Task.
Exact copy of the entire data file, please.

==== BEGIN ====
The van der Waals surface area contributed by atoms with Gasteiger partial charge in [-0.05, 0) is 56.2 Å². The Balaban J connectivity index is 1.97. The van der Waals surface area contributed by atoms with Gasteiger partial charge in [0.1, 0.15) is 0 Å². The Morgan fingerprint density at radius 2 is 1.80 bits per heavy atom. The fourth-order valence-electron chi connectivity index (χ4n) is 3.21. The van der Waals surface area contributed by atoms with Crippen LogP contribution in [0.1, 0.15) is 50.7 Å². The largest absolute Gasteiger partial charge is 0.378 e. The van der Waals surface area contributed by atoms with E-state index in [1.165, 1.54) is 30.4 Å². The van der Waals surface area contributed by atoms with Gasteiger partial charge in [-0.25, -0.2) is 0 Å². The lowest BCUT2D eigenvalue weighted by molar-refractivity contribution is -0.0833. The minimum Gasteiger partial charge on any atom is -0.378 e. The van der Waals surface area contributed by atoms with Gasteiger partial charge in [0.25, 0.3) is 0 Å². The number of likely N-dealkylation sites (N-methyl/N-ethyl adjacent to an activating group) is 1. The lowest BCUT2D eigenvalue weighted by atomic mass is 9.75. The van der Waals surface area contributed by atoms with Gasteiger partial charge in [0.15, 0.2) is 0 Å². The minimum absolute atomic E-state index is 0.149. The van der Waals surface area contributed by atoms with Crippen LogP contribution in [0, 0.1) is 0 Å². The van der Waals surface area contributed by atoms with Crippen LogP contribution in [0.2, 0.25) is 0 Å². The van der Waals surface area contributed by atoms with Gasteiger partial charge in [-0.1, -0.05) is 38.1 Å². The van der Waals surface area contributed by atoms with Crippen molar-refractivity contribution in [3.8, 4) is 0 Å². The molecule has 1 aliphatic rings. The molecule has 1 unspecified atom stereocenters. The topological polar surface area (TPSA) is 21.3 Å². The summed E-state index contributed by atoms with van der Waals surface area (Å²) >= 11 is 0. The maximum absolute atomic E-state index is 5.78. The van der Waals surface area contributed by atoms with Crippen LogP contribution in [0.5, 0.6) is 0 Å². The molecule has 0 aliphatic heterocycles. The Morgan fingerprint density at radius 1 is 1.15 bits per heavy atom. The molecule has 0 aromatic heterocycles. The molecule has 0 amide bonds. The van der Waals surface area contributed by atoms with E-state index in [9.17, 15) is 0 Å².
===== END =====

The van der Waals surface area contributed by atoms with Gasteiger partial charge in [-0.05, 0) is 56.2 Å². The Balaban J connectivity index is 1.97. The van der Waals surface area contributed by atoms with Gasteiger partial charge in [0.1, 0.15) is 0 Å². The Morgan fingerprint density at radius 2 is 1.80 bits per heavy atom. The fourth-order valence-electron chi connectivity index (χ4n) is 3.21. The van der Waals surface area contributed by atoms with Crippen LogP contribution in [0.1, 0.15) is 50.7 Å². The largest absolute Gasteiger partial charge is 0.378 e. The van der Waals surface area contributed by atoms with E-state index in [1.165, 1.54) is 30.4 Å². The van der Waals surface area contributed by atoms with Gasteiger partial charge in [-0.25, -0.2) is 0 Å². The lowest BCUT2D eigenvalue weighted by molar-refractivity contribution is -0.0833. The minimum Gasteiger partial charge on any atom is -0.378 e. The van der Waals surface area contributed by atoms with Gasteiger partial charge in [0.25, 0.3) is 0 Å². The number of likely N-dealkylation sites (N-methyl/N-ethyl adjacent to an activating group) is 1. The lowest BCUT2D eigenvalue weighted by atomic mass is 9.75. The van der Waals surface area contributed by atoms with Gasteiger partial charge in [0.15, 0.2) is 0 Å². The minimum absolute atomic E-state index is 0.149. The van der Waals surface area contributed by atoms with Crippen LogP contribution in [0, 0.1) is 0 Å². The van der Waals surface area contributed by atoms with Crippen LogP contribution in [0.2, 0.25) is 0 Å². The van der Waals surface area contributed by atoms with Gasteiger partial charge in [-0.1, -0.05) is 38.1 Å². The van der Waals surface area contributed by atoms with Crippen molar-refractivity contribution in [3.8, 4) is 0 Å². The molecule has 1 aliphatic rings. The molecule has 1 unspecified atom stereocenters. The topological polar surface area (TPSA) is 21.3 Å². The summed E-state index contributed by atoms with van der Waals surface area (Å²) >= 11 is 0. The maximum absolute atomic E-state index is 5.78. The van der Waals surface area contributed by atoms with Crippen LogP contribution in [0.5, 0.6) is 0 Å². The molecule has 0 aliphatic heterocycles. The Morgan fingerprint density at radius 1 is 1.15 bits per heavy atom. The molecule has 0 aromatic heterocycles. The molecule has 0 amide bonds. The van der Waals surface area contributed by atoms with E-state index in [9.17, 15) is 0 Å².